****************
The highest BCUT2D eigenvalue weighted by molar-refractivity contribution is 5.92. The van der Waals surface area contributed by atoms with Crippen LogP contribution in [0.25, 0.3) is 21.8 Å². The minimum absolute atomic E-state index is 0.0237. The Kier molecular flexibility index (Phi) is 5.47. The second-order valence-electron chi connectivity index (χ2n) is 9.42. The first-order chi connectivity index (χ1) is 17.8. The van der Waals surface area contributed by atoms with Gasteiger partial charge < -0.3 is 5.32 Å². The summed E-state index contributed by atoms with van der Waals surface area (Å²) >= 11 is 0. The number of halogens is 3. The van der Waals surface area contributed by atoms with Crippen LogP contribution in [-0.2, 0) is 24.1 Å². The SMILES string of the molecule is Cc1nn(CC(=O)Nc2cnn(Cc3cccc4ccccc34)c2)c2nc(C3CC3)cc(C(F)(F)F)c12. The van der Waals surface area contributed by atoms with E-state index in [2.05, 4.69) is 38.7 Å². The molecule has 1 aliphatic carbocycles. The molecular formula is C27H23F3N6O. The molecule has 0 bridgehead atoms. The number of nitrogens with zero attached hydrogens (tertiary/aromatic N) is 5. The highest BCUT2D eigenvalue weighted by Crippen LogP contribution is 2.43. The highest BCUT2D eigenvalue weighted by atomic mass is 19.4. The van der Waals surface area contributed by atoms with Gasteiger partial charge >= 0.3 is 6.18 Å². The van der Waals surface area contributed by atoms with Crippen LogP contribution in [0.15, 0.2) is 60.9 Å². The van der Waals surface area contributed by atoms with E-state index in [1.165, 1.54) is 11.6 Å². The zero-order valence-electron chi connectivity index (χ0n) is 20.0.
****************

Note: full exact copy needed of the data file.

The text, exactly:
The highest BCUT2D eigenvalue weighted by molar-refractivity contribution is 5.92. The van der Waals surface area contributed by atoms with Crippen LogP contribution in [0.25, 0.3) is 21.8 Å². The minimum absolute atomic E-state index is 0.0237. The Kier molecular flexibility index (Phi) is 5.47. The second-order valence-electron chi connectivity index (χ2n) is 9.42. The first-order chi connectivity index (χ1) is 17.8. The van der Waals surface area contributed by atoms with Gasteiger partial charge < -0.3 is 5.32 Å². The summed E-state index contributed by atoms with van der Waals surface area (Å²) >= 11 is 0. The number of halogens is 3. The van der Waals surface area contributed by atoms with Crippen LogP contribution in [-0.2, 0) is 24.1 Å². The SMILES string of the molecule is Cc1nn(CC(=O)Nc2cnn(Cc3cccc4ccccc34)c2)c2nc(C3CC3)cc(C(F)(F)F)c12. The van der Waals surface area contributed by atoms with E-state index in [2.05, 4.69) is 38.7 Å². The molecule has 1 aliphatic carbocycles. The molecular formula is C27H23F3N6O. The molecule has 0 bridgehead atoms. The number of nitrogens with zero attached hydrogens (tertiary/aromatic N) is 5. The highest BCUT2D eigenvalue weighted by Crippen LogP contribution is 2.43. The highest BCUT2D eigenvalue weighted by atomic mass is 19.4. The van der Waals surface area contributed by atoms with Gasteiger partial charge >= 0.3 is 6.18 Å². The van der Waals surface area contributed by atoms with Crippen LogP contribution in [0.15, 0.2) is 60.9 Å². The van der Waals surface area contributed by atoms with E-state index in [1.165, 1.54) is 11.6 Å². The zero-order valence-electron chi connectivity index (χ0n) is 20.0.